The mechanism by which metal jewellery confer protection to adjacent joints is not fully understood and warrants further study. The possible mechanisms that underlie the process of joint protection may include the following.
(1) Absorption of Gold via Skin
Seeping of gold locally from the gold ring through to the subcutaneous lymphatic system is a possibility that might explain the sparing of the more proximal MCP joints.
(2) Mechanical Factor
It has been noted that joints of congenitally short fingers suffer less erosions in patients with RA . The lower trauma rate from daily use might protect these joints from developing or accelerating the process leading to arthritis. Similarly, metal ring may hinder free use of that finger/joints causing lower level of trauma resulting in less joint damage and erosions.
(3) Constriction Effect
An alternative theory is that the constricting effect of a ring might lead to a marginal reduction in local perfusion/pressure of the blood and/or differential drop in the finger temperature. Subsequently, this would mute the expected surge of the various growth factors resulting in lower inflammatory response and synovitis in joints beyond the constricting site.
(4) Neuronal Factor
Neuronal factor (sympathetic, neurogenic peptide) could yet be another factor responsible for such phenomena. Patients with stroke and hemiplegia develop less severe disease on the paralysed side (mechanical and neural factors) . Stroke patients would develop skin vasculitis on the nonparalysed side (neural factor) . The metal ring and through stimulation/inhibition of the cutaneous plexus of the skin and deeper nerves in the finger might result in the release of neuropeptide that restrain the inflammatory response.
(5) Magnetic Effect
In 1954, Dr. Linus Pauling received a Nobel Prize for his discovery of the magnetic properties of haemoglobin . He found that iron and many electrolytic salts in our blood circulate biomagnetically. Therefore, the proximity of a magnetic field may result in an acceleration of the circulation and the transfer of energy to all areas of our body. In theory one may conclude that local magnetic field generated by metal jewellery could influence blood circulation and enhances biological processes such as acid-base balance and oxidation/reduction reactions resulting in lower inflammatory response in that locality.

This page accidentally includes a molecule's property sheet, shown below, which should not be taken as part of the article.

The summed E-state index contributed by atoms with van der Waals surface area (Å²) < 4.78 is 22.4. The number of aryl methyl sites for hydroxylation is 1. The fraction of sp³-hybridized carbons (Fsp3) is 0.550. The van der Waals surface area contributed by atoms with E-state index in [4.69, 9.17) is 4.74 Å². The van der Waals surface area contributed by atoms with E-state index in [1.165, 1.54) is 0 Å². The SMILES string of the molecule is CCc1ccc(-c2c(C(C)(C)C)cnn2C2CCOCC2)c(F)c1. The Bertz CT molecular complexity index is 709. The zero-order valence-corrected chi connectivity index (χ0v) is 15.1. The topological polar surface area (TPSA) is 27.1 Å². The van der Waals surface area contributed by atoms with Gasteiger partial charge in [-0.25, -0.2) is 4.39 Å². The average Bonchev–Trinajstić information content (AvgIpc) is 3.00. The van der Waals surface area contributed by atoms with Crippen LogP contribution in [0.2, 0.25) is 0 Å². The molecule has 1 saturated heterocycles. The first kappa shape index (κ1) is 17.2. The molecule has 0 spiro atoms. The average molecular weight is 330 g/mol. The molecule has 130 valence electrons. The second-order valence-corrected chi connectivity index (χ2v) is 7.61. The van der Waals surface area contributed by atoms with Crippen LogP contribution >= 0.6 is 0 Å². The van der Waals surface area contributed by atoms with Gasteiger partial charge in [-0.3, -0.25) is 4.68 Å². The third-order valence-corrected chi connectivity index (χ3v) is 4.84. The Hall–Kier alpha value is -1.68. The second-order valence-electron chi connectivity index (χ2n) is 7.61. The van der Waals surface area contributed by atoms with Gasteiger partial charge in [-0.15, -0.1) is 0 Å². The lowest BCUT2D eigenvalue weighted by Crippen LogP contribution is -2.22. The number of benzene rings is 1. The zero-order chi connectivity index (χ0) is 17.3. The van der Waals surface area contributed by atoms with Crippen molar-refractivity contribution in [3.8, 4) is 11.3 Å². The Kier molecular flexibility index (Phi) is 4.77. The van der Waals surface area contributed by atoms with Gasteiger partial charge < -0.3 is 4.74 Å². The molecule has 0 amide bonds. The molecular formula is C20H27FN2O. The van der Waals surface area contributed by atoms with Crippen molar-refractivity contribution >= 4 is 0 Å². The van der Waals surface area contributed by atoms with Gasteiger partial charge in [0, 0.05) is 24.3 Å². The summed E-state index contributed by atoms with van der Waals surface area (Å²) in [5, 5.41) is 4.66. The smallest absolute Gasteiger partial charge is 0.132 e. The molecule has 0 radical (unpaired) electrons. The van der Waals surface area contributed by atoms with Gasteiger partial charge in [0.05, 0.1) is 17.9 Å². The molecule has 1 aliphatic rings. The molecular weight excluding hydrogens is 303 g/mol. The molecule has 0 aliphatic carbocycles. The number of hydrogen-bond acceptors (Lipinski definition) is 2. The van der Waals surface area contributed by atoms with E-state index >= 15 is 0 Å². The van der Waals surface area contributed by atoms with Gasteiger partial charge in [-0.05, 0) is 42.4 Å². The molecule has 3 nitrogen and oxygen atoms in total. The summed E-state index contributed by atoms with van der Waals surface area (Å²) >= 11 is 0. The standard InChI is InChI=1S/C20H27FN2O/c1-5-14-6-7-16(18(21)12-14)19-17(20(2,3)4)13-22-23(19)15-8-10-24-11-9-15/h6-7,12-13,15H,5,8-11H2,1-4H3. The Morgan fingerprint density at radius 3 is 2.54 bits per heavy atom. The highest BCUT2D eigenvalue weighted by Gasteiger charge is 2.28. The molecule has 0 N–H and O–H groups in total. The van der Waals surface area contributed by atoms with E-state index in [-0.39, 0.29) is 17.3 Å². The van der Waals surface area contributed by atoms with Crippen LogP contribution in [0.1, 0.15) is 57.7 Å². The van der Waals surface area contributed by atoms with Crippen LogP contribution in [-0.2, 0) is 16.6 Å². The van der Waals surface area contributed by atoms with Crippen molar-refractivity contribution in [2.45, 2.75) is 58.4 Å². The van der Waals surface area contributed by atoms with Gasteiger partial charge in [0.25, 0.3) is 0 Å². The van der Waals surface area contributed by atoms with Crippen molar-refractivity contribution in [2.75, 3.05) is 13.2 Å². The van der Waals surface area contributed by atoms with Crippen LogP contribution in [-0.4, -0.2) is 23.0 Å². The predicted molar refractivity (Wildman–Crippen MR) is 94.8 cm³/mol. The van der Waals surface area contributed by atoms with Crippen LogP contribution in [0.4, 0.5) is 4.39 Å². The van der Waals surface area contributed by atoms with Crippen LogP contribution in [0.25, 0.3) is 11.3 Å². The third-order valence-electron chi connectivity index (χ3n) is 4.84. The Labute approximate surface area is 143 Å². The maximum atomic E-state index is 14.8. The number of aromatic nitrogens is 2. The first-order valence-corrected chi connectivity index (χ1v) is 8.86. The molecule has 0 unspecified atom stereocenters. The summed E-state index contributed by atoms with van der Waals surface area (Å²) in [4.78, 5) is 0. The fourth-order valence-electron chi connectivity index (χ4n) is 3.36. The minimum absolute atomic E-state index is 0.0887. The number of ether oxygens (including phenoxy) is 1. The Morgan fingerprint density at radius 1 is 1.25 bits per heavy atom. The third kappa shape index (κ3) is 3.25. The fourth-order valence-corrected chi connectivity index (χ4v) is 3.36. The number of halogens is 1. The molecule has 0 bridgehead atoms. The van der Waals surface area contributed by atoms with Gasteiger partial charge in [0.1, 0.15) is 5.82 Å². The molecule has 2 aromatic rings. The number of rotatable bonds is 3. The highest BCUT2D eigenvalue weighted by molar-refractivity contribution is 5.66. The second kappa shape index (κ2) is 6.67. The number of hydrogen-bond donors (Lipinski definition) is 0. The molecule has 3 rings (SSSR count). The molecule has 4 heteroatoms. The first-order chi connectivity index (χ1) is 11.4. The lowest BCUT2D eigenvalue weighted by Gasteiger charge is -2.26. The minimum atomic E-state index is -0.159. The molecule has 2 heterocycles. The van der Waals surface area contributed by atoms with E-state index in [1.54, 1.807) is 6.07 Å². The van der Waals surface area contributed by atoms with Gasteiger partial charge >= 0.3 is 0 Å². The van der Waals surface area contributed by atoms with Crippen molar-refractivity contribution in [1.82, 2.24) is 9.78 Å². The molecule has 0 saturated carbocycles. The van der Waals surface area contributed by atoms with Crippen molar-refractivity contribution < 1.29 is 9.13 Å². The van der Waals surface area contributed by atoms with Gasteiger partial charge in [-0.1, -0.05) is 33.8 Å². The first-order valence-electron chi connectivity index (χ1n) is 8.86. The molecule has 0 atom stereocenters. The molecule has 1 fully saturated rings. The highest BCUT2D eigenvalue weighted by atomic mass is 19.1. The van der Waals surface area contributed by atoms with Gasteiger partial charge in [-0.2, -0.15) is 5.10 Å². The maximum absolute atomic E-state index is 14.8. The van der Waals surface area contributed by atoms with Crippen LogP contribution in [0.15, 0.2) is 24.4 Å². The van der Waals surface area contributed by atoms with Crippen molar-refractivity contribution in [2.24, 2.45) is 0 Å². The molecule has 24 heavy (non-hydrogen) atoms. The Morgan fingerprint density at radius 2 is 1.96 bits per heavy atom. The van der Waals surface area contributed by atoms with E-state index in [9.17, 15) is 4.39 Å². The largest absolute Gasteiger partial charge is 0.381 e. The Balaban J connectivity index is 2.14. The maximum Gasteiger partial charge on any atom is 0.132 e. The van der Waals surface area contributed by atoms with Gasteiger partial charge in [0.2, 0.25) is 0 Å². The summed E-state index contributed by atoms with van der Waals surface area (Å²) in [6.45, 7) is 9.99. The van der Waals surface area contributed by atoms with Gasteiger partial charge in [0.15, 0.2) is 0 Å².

This case strongly supports the idea that wearing metal jewellery could offer benefit to patients with arthritis. We are aware that this phenomenon is not universal for all jewellery wearers. We know that this effect is not limited to one form of arthritis. Similar effect has been reported with rheumatoid arthritis  and osteoarthritis. Furthermore, the effect is not unique to gold metals. Copper, silver, and many other metals have been reported to have similar effect to that of gold on arthritis. We hope that this case report would ignite interest in studying this fascinating observation.
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Copyright © 2009 T. Hlaing et al. This is an open access article distributed under the Creative Commons Attribution License, which permits unrestricted use, distribution, and reproduction in any medium, provided the original work is properly cited.